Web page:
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As the world struggles to find effective ways to limit carbon emissions and slow global warming , a recent study has found that the stakes may be higher than anyone has realized. According to Sergei Petrovskii, an applied mathematics professor at the University of Leicester in the United Kingdom, an unchecked rise in global temperatures could end up drastically reducing the amount of breathable oxygen in the planet’s atmosphere, threatening life on Earth as we know it. In a study published late last year in the Bulletin of Mathematical Biology , Petrovskii ran computer models looking at the phytoplankton in the world’s oceans, microscopic marine plants responsible for producing two-thirds of the world’s atmospheric oxygen. In examining the ability of phytoplankton to photosynthesize at various temperatures, Petrovskii learned something incredibly troubling — at a certain point, these plants would simply halt oxygen production, leaving the world gasping for breath. Related: Alarming study shows disastrous climate change will strike much sooner than expected Perhaps the most terrifying part of Petrovskii’s findings is the fact that this catastrophe would come with few, if any, warning signs. If global warming continues unchecked, some scientists estimate we could reach this drastic tipping point as soon as 2100 , leaving us with only about 84 years before a mass die-off of human and animal life might occur. It’s important to note that this is an avoidable, although plausible, catastrophe: this doomsday scenario will only occur if we allow the world’s oceans to warm by a total of 6 degrees Celsius. Most climate scientists warn that to avoid the most disastrous effects of climate change , global temperatures must be halted before they rise more than 2°C  above pre-industrial levels, and this is the goal recently adopted by the world’s nations at the Paris climate accord. Related: Runaway Global Emissions Make the Two-Degree Global Warming Limit Highly Unlikely That being said, the research is also showing that staying below the 2°C limit is increasingly unlikely unless global emissions can be slashed drastically, and the deals reached during the COP21 talks simply aren’t enough. The Climate Action Tracker , an independent group of European climate experts, estimates that current agreements will put eventual global temperatures at around 2.7°C , far lower than the scenario outlined in Petrovskii’s paper, but high enough to potentially trigger major sea level rise , destroy most coral reefs and glaciers , and permanently alter agricultural cycles around the world. In other words, though we’re currently on track to avoid an Earth with completely unbreathable air, we’re nowhere near where we need to be to avoid the worst effects of global climate change. Still, lawmakers must absolutely keep the possibility of this catastrophe in mind when crafting environmental policy. All life on Earth may depend on it. Via TakePart Images via NASA Goddard Space Flight Center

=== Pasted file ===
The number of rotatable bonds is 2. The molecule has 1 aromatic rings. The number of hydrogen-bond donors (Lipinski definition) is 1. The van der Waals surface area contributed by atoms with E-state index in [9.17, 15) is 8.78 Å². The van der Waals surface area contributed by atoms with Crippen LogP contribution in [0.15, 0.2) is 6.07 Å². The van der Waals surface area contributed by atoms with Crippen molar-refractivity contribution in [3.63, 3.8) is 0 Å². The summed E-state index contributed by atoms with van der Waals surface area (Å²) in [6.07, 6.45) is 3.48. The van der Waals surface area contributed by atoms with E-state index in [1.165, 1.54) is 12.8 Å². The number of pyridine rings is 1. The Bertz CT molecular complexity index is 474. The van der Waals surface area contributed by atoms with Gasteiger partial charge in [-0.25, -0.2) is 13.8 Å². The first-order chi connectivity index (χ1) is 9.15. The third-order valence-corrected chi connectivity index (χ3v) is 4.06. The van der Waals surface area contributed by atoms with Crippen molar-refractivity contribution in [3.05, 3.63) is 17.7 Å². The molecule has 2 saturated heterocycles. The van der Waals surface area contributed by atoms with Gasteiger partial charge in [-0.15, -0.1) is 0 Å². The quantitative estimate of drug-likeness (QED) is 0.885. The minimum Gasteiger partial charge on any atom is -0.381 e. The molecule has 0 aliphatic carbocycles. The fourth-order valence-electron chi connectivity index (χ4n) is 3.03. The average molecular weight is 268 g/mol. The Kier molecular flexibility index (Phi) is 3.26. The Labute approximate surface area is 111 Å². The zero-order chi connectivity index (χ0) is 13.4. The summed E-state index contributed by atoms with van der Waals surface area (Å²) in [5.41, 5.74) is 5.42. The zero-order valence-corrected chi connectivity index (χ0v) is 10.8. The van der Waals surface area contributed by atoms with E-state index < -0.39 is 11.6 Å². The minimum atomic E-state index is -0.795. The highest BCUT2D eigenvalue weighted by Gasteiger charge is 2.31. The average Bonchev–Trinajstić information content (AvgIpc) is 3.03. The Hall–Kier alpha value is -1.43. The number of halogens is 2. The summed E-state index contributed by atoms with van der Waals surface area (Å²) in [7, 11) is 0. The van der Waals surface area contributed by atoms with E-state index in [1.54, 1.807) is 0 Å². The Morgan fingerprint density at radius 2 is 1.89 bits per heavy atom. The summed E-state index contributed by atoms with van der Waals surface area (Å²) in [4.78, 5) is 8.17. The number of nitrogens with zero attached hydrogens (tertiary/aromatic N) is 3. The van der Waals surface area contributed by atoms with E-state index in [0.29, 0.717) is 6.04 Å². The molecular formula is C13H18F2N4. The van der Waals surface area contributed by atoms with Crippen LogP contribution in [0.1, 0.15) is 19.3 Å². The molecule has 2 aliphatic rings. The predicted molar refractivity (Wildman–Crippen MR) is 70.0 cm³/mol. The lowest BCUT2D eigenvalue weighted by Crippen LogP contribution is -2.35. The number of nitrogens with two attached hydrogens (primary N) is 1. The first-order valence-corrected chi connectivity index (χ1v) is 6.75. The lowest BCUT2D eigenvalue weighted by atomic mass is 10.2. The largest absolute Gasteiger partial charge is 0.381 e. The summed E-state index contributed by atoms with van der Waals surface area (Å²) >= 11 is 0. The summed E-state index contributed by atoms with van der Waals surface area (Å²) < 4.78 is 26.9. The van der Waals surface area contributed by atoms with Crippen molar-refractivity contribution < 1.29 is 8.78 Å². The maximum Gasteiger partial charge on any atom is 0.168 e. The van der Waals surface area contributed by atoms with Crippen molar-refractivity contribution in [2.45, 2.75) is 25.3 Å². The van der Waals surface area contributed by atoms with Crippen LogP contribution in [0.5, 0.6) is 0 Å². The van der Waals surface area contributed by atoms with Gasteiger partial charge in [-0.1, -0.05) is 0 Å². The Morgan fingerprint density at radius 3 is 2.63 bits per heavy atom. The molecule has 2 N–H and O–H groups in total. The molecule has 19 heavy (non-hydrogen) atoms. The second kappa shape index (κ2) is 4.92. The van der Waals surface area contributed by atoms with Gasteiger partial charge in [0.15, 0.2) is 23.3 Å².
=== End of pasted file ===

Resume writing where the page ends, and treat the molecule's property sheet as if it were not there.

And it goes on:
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The world will run out of breathable air unless carbon emissions are cut

The cicadas are have arrived, blanketing Midwestern porches by the thousands

June 21, 2016 by